Tantalum is a element of the periodic table of elements, and the ore it is found in, and extracted from is tantalite.. Tantalum is a hard metal, and has sort of a bluish-gray color. It has 73 electrons: 2 in its first shell, 8 in its second, 18 in its third, 32 in its fourth, 11 in its fifth, and 2 in its sixth and outermost shell. It has a melting point of a blazing 5463 degrees Fahrenheit, and a boiling point of 9856 degrees.
Origins of Name
Tantalum gets its name from the Greek character Tantalus, who was punished for killing his own son, then cooking the boy and offering him to the gods. As punishment for the act, Tantalus was placed on a pool of water with branches of fruit overhead. Whenever he bends down to get a drink of the water, it recedes away like a tide. Whenever he reaches up to take one of the fruits, the branches rise up so that he can't grab one. Likewise, The English word 'tantalizing' comes from the same story, where something so tempting is just out of reach.
Details of Discovery
Tantalum was discovered by Anders Ekeburg. The discovery was related to the discovering of columbium, which had been found a year later. At the time, the two were thought to be the same element, as they are very similar, but disputes arose and eventually we now have two elements, and columbium was renamed niobium after the daughter of Tantalus.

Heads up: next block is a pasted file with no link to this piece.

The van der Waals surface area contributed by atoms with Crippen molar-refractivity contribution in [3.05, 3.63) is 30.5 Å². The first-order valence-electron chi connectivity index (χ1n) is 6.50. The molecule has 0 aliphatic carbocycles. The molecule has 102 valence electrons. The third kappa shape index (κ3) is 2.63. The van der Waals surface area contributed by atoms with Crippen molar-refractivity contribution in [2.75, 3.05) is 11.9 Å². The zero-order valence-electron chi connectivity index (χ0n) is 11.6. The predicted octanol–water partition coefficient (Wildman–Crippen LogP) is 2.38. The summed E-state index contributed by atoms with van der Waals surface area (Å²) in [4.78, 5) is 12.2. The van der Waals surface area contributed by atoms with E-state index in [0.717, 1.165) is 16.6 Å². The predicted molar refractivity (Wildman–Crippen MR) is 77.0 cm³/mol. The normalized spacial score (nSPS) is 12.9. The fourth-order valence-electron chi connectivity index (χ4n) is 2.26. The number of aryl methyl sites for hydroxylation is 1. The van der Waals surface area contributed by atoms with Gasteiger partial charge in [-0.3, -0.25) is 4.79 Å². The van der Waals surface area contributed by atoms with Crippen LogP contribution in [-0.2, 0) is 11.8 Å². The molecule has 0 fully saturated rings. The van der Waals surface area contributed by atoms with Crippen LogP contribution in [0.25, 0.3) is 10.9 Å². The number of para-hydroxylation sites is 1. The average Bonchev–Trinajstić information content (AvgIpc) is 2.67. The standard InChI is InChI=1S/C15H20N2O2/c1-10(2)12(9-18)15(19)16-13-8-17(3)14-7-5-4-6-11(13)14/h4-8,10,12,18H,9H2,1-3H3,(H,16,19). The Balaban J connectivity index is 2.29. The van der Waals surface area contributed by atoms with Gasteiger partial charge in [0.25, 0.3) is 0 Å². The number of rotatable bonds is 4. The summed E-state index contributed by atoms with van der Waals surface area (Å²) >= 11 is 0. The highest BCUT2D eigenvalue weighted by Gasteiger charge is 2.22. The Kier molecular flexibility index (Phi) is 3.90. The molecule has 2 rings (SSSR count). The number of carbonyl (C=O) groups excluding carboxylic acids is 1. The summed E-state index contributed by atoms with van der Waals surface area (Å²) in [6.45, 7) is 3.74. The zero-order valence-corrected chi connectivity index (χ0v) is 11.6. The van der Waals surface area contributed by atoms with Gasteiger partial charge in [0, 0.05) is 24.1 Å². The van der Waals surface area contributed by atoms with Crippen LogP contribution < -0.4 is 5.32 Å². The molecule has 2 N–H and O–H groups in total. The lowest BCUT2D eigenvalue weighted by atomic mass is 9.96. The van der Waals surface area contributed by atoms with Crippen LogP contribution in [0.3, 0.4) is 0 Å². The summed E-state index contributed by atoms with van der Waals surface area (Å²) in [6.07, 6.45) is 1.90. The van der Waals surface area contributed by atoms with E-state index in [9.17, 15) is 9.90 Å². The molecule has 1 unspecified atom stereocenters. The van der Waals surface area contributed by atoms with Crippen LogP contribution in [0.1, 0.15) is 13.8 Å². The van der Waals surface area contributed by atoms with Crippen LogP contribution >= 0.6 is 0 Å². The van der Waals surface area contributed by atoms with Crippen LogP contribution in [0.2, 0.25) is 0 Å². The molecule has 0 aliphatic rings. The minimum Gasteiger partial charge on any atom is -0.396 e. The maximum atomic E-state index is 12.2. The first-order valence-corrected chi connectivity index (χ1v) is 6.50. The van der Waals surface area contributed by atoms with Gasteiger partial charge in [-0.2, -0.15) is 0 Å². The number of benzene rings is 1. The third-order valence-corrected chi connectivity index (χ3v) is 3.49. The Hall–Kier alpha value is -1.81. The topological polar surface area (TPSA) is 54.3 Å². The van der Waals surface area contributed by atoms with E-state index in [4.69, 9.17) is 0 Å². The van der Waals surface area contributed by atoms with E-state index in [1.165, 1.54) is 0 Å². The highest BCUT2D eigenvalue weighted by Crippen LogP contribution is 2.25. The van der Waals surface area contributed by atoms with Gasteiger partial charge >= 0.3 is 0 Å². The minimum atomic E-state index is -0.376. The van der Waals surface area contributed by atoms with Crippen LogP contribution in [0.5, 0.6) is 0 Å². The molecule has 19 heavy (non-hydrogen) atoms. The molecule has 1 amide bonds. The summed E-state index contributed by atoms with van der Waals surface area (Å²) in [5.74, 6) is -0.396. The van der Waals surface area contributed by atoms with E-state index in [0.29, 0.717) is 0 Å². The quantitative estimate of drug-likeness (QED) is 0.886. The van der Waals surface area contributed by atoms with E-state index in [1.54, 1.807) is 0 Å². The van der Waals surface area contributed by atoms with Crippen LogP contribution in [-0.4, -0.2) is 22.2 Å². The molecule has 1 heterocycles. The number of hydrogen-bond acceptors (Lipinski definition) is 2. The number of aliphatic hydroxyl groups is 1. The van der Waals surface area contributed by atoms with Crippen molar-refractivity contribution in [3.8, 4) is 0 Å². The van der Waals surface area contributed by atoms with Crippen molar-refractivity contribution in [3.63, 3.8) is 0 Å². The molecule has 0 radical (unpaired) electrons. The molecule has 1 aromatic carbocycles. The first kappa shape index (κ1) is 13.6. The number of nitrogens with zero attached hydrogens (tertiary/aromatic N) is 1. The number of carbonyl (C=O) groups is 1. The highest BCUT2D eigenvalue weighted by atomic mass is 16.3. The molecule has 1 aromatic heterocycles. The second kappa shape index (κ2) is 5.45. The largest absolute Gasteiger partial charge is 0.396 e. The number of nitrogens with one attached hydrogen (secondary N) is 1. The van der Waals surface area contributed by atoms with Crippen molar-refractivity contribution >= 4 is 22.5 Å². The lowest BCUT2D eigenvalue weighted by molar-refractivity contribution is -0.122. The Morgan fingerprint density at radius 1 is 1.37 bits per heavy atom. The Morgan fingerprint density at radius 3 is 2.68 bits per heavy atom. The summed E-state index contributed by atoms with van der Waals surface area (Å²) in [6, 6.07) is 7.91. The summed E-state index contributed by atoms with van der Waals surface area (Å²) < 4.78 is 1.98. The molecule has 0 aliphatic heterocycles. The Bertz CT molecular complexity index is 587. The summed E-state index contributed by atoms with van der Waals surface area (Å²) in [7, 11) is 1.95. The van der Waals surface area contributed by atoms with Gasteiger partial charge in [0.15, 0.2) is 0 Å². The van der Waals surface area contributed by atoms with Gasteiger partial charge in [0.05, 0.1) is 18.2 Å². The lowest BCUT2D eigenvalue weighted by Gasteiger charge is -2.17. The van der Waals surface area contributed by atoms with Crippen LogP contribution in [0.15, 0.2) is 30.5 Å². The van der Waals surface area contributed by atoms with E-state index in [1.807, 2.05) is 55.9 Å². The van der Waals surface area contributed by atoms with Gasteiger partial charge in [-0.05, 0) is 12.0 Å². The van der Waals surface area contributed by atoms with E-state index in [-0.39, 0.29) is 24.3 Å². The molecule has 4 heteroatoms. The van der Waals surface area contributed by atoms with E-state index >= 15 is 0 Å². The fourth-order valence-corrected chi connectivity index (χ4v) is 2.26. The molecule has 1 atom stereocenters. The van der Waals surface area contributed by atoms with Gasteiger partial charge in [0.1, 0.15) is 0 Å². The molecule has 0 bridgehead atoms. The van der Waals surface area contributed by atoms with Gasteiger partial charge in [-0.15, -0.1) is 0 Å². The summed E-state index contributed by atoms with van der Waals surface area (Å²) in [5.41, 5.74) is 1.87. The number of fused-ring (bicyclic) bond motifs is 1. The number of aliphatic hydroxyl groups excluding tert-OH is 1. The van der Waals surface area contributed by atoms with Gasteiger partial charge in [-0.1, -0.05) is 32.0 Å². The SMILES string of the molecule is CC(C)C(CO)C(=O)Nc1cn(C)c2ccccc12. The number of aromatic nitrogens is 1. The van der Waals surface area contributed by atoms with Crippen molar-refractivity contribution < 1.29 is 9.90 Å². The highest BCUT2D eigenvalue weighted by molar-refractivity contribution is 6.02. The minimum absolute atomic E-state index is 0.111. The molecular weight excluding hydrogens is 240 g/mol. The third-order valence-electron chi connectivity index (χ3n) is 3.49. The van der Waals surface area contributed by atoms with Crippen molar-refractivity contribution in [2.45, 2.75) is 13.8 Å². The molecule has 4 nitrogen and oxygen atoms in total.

Tantalum isn't the easiest metal to find, and makes about 1 to 2 ppm of the earth's crust. It is usually found in an ore known as tantalite, along with niobium. The tantalum can be extracted from the ore by crushing the tantalite, and then by using gravity separation the ore is concentrated. Acids
Uses of Tantalum
Tantalum has its uses, its quirks, and its talents. Tantalum is very unreactive, which is partly why it got its name. It is produced in tantalum sheet, tantalum wire and tantalum rod forms. The unreactive ability and the fact that it has the third highest melting point of any metal makes it useful for tools and equipment that is to be used for experiments in laboratories. It is almost immune to acids, especially at temperatures under 150 Degrees Celcius. The only acids to penetrate this metal are Hydrochloric acid, and Sulfuric acid. It also does not react with bodily fluids, or body parts, so it can be used in surgical equipment and artificial joints. It can be combined with other metals to give them higher melting and boiling points. Tantalum carbide and graphite can be combined to create a material that is hard enough to use in high-speed machine tools. It is also used in the production of electronics, mainly cell phones and DVD players.
Saving lives through surgery, cutting things with machinery, providing entertainment through electronics, tantalum is certainly a helpful element, while the ore tantalite is now highly sought after.